Why You Shouldn’t Worry About Success, Just Progress

The power of thinking in ahead and behind days, not good and bad


Leon Purton

3 years ago | 3 min read

I had a good day today

How many times have you been asked how your day was, and replied with the above?

It is an automatic response.

But, did you really have a good day? Or just a couple of good moments? Or perhaps only a good chat over lunch with a friend. In recent studies, it has been identified that the largest contributor to workplace happiness is in making progress on meaningful work.

I’m reminded of a conversation I had with a boss. He said to me;

People don’t crave easy work, easy work is boring. They want work that means something, even if it is hard.

The same goes for when people said they had a bad day. They probably didn’t. They may have just had a bad moment or a setback. Those singular moments tend to define our perspective on the whole day.

Good and bad are absolutes, binary. But life is often a spectrum from negative to positive, good to bad, sad to happy, hot to cold.

If life is not binary, not an either-or, then is also true that success is not absolute. You can only progress towards success and your definition of success will change over time.

So instead, I have been confusing people when they ask how my day was. I tell them “I’ve had an ahead day today”. On the spectrum from the finite binary ends (good and bad), you have a choice to describe it as either ‘I made progress’ or ‘I didn’t and went backwards’. I had an ahead or a behind day.

As a leader, instead of focussing on good days for your team, your company and yourself — focus on ahead days, and the key to ahead days is progress. Even if it is micro-progress.

Photo by Gaelle Marcel on Unsplash

Ahead and Behind

Think of your absolute best day, where everything was amazing. You finished the day so content, so happy with how everything went. It couldn’t get better!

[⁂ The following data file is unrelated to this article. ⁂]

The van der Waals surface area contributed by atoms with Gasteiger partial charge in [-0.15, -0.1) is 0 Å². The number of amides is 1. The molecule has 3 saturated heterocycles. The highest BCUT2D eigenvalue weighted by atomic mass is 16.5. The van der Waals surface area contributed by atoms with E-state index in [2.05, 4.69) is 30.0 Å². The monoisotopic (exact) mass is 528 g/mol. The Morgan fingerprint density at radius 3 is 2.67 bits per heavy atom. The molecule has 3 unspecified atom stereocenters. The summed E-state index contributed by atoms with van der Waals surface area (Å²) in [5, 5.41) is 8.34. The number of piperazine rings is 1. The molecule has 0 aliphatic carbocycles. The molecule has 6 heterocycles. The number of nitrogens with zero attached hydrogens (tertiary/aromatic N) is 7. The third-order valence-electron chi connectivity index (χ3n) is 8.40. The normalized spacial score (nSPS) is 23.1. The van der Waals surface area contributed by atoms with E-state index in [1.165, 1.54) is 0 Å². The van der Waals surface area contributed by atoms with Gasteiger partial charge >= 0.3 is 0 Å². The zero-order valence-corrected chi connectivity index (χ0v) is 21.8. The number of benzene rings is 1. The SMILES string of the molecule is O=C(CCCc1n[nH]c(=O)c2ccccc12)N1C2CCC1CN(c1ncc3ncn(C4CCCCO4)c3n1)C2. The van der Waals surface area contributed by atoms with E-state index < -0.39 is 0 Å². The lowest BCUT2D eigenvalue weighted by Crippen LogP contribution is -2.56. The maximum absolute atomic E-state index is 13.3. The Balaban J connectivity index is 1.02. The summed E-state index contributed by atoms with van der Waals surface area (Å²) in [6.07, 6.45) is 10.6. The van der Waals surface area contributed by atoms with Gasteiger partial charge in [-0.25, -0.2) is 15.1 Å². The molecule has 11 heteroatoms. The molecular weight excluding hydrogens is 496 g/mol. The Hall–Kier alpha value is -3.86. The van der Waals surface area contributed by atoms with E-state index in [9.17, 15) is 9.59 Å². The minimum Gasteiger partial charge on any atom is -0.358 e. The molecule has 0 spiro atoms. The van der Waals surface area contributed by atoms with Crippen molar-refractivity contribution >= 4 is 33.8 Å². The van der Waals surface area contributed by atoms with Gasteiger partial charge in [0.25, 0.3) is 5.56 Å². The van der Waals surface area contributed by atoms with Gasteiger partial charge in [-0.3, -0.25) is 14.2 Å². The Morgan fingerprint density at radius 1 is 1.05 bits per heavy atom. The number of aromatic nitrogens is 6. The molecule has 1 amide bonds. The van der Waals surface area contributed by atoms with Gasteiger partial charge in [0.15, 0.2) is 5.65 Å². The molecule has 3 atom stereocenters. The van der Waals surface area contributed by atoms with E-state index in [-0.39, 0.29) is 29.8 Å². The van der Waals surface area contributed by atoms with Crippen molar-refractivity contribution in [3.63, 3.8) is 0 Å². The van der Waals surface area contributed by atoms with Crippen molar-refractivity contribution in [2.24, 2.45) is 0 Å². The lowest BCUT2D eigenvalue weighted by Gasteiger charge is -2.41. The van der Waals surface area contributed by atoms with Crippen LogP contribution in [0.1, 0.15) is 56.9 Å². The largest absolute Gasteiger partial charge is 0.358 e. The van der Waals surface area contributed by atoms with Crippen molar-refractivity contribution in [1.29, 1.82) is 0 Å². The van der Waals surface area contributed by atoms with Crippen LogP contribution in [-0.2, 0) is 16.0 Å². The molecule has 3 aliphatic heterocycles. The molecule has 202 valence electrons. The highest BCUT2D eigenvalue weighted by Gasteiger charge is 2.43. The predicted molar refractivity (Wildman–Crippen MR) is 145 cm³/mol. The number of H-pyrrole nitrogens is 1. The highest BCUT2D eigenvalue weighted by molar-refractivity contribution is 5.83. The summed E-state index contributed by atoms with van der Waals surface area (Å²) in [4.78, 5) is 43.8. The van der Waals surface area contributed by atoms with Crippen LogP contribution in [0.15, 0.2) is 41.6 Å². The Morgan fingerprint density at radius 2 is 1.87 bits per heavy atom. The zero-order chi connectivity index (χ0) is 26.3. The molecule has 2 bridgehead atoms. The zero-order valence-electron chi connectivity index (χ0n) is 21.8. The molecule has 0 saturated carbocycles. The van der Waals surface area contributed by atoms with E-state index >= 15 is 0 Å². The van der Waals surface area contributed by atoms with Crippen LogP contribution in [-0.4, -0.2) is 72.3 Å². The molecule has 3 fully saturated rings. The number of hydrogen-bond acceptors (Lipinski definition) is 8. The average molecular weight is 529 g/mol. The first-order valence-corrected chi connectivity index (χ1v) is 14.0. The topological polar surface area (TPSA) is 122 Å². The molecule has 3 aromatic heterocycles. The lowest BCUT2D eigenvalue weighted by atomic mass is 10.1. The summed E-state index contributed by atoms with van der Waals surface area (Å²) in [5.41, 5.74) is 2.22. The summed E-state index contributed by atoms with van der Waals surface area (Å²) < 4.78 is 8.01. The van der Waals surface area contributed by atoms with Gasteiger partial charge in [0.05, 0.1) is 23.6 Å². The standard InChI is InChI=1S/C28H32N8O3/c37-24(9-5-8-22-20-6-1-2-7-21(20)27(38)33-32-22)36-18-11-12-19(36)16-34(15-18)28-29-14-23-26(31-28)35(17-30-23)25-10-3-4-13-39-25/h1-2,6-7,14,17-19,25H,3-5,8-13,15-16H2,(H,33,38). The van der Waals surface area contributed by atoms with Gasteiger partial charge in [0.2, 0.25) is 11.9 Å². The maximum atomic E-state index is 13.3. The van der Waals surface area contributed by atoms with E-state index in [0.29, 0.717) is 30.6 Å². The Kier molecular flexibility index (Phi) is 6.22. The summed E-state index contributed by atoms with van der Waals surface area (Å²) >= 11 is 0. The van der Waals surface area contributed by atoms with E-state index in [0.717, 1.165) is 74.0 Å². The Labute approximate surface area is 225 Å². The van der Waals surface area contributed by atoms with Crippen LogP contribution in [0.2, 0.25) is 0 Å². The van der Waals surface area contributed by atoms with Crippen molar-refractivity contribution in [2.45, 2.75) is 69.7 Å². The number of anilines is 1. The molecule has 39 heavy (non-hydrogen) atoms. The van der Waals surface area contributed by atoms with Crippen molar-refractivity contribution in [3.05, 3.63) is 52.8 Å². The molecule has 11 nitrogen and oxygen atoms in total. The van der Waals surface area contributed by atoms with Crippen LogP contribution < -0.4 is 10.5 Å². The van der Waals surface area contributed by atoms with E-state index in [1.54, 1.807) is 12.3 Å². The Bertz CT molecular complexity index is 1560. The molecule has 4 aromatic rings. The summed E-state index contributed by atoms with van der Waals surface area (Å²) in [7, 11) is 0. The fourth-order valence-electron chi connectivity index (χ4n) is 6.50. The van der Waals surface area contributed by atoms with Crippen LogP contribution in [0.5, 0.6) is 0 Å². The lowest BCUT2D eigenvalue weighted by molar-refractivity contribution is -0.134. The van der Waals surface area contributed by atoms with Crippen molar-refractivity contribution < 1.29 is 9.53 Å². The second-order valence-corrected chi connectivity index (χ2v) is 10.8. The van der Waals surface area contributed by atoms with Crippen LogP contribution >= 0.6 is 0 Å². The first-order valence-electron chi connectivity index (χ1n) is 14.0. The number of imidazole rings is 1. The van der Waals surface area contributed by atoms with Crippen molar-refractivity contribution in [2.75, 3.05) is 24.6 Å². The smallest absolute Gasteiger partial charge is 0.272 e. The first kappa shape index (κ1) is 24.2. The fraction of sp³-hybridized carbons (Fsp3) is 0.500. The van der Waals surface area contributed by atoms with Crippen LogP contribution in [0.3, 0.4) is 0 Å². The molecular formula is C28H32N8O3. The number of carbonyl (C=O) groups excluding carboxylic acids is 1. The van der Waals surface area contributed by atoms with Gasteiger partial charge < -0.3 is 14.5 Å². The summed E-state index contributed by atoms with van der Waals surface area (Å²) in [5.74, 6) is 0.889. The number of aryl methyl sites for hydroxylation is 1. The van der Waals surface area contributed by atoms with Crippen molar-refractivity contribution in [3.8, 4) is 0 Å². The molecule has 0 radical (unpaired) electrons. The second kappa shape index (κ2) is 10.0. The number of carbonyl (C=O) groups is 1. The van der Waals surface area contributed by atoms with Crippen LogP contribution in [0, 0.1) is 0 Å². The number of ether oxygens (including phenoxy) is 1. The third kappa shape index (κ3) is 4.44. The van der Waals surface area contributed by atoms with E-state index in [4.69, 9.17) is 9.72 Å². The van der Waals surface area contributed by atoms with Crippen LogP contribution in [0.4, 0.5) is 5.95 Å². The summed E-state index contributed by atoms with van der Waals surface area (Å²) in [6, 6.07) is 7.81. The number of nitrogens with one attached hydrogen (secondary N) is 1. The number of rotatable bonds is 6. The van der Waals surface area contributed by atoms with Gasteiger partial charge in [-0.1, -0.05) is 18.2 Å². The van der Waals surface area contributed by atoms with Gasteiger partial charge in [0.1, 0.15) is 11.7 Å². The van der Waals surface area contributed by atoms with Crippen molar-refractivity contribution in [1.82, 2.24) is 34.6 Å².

Nope — it could have been better, and it is the same in all aspects of your life.

Always looking to get better, rather than trying to be the best is the attitude of successful people. People that aim for perfection shun the feedback required to be truly excellent.

At any one moment, you can do your best. But you can always find a way to be better. This is why better is greater than best and ahead is more suitable than good.

Progress in the greatest compliment, at every opportunity, try and be a little bit better. Just a little bit ahead.

Do not wait to celebrate the big things, learn to focus on micro-progression. Leaders have a responsibility to enable or provide a catalyst for progression, and then to let the team know the importance of that progress.


Teresa Amabile and Steven J. Kramer published a tremendously powerful article in the Harvard Business Review in 2011, called the Power of Small Wins.

They describe the role of the leader is identifying catalysts for progress and nourishers of inter-personal support. As well as the opposite, removing inhibitors of progress and toxins.

In a study completed across 26 project teams in 7 companies, a mass of daily diary entries were reviewed to assess what gave people a positive work-life. It was through this study, that the power of progress. In the study, the days were people had the most positive work experience, were days where they made progress.

Perhaps, equally importantly, it was in the days that showed a negative work-life experience that there was a correlation with set-backs.

After reviewing the diary entries, they identified some leaders that seemed to create better days more often. Their time with those leaders identified some consistent daily habits aimed at providing progress catalysts and nourishing their teams while removing inhibitors and toxins.

They created a daily checklist, and I found it particularly powerful.

The Daily Progress Checklist: HBR article The Power of Small Wins 2011

Progress for Success

There is much to be celebrated about those you identify as successful. But there is a greater power in celebrating the little things that you make progress in.

There is no elevator to success, you can only take the stairs.

And to climb the stairs, you need to take one step at a time.

So, don't focus on whether the step you are on is good or bad. Focus only on taking one small step forward. Eeking out just a little bit of progress.

And if you do, then you had an ahead day…

And they are the best types of days.


Created by

Leon Purton

Inspired by life. Leadership, Growth, Personal Development. Engineer and Sports Enthusiast. Top Writer in Leadership.







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